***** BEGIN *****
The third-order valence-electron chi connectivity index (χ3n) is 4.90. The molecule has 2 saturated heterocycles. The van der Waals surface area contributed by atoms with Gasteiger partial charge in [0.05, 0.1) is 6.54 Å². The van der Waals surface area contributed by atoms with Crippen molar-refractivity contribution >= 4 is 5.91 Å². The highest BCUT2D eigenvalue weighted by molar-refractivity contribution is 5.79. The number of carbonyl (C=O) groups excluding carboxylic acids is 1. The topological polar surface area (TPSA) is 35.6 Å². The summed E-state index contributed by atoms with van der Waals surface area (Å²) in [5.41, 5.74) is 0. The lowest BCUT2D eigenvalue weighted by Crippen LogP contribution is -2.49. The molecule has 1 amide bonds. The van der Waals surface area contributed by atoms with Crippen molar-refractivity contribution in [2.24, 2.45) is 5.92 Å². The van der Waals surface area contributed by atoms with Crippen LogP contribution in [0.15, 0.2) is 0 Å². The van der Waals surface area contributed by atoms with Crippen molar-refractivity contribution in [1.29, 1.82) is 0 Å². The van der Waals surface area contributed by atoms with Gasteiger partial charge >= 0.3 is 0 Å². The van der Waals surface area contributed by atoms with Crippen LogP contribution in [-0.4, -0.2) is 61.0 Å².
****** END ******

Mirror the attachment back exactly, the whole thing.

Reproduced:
The third-order valence-electron chi connectivity index (χ3n) is 4.90. The molecule has 2 saturated heterocycles. The van der Waals surface area contributed by atoms with Gasteiger partial charge in [0.05, 0.1) is 6.54 Å². The van der Waals surface area contributed by atoms with Crippen molar-refractivity contribution >= 4 is 5.91 Å². The highest BCUT2D eigenvalue weighted by molar-refractivity contribution is 5.79. The number of carbonyl (C=O) groups excluding carboxylic acids is 1. The topological polar surface area (TPSA) is 35.6 Å². The summed E-state index contributed by atoms with van der Waals surface area (Å²) in [5.41, 5.74) is 0. The lowest BCUT2D eigenvalue weighted by Crippen LogP contribution is -2.49. The molecule has 1 amide bonds. The van der Waals surface area contributed by atoms with Crippen molar-refractivity contribution in [2.24, 2.45) is 5.92 Å². The van der Waals surface area contributed by atoms with Crippen LogP contribution in [0.15, 0.2) is 0 Å². The van der Waals surface area contributed by atoms with Crippen molar-refractivity contribution in [1.29, 1.82) is 0 Å². The van der Waals surface area contributed by atoms with Gasteiger partial charge >= 0.3 is 0 Å². The van der Waals surface area contributed by atoms with Crippen LogP contribution in [-0.4, -0.2) is 61.0 Å².